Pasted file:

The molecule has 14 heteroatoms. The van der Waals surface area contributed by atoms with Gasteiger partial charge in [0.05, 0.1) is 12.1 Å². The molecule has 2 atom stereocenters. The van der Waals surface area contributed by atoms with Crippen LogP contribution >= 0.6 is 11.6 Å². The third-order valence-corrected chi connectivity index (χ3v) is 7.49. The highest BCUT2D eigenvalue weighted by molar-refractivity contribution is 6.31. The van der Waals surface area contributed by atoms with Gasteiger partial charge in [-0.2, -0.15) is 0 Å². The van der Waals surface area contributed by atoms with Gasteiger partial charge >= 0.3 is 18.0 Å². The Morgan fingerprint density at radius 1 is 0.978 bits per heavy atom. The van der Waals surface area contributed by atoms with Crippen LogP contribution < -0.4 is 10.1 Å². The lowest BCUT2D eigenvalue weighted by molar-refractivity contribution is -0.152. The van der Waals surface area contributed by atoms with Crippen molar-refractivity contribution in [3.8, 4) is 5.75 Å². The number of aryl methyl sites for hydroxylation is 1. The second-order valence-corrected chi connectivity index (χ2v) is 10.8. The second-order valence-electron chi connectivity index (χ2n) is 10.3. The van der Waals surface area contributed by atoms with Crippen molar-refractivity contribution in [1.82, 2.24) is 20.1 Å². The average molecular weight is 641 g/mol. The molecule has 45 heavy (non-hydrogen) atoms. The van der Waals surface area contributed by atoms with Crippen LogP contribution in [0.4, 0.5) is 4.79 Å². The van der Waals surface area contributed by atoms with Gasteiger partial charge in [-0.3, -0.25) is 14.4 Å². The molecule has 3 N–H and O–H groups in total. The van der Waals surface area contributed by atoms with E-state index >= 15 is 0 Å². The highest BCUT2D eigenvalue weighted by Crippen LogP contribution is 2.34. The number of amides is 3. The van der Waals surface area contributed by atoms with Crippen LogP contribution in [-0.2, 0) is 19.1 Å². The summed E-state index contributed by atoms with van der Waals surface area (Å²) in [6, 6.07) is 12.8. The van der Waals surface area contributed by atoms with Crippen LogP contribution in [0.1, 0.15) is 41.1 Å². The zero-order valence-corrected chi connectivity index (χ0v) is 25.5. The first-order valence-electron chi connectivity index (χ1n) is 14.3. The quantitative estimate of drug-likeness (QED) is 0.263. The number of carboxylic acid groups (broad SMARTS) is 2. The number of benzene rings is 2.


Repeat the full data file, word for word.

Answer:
The molecule has 14 heteroatoms. The van der Waals surface area contributed by atoms with Gasteiger partial charge in [0.05, 0.1) is 12.1 Å². The molecule has 2 atom stereocenters. The van der Waals surface area contributed by atoms with Crippen LogP contribution >= 0.6 is 11.6 Å². The third-order valence-corrected chi connectivity index (χ3v) is 7.49. The highest BCUT2D eigenvalue weighted by molar-refractivity contribution is 6.31. The van der Waals surface area contributed by atoms with Gasteiger partial charge in [-0.2, -0.15) is 0 Å². The van der Waals surface area contributed by atoms with Gasteiger partial charge >= 0.3 is 18.0 Å². The Morgan fingerprint density at radius 1 is 0.978 bits per heavy atom. The van der Waals surface area contributed by atoms with Crippen LogP contribution < -0.4 is 10.1 Å². The lowest BCUT2D eigenvalue weighted by molar-refractivity contribution is -0.152. The van der Waals surface area contributed by atoms with Crippen molar-refractivity contribution in [3.8, 4) is 5.75 Å². The number of aryl methyl sites for hydroxylation is 1. The second-order valence-corrected chi connectivity index (χ2v) is 10.8. The second-order valence-electron chi connectivity index (χ2n) is 10.3. The van der Waals surface area contributed by atoms with Crippen molar-refractivity contribution in [1.82, 2.24) is 20.1 Å². The average molecular weight is 641 g/mol. The molecule has 45 heavy (non-hydrogen) atoms. The van der Waals surface area contributed by atoms with Crippen LogP contribution in [0.4, 0.5) is 4.79 Å². The van der Waals surface area contributed by atoms with Gasteiger partial charge in [-0.3, -0.25) is 14.4 Å². The molecule has 3 N–H and O–H groups in total. The van der Waals surface area contributed by atoms with E-state index >= 15 is 0 Å². The highest BCUT2D eigenvalue weighted by Crippen LogP contribution is 2.34. The number of amides is 3. The van der Waals surface area contributed by atoms with Crippen LogP contribution in [-0.2, 0) is 19.1 Å². The summed E-state index contributed by atoms with van der Waals surface area (Å²) in [6, 6.07) is 12.8. The van der Waals surface area contributed by atoms with Crippen LogP contribution in [0.1, 0.15) is 41.1 Å². The zero-order valence-corrected chi connectivity index (χ0v) is 25.5. The first-order valence-electron chi connectivity index (χ1n) is 14.3. The quantitative estimate of drug-likeness (QED) is 0.263. The number of carboxylic acid groups (broad SMARTS) is 2. The number of benzene rings is 2.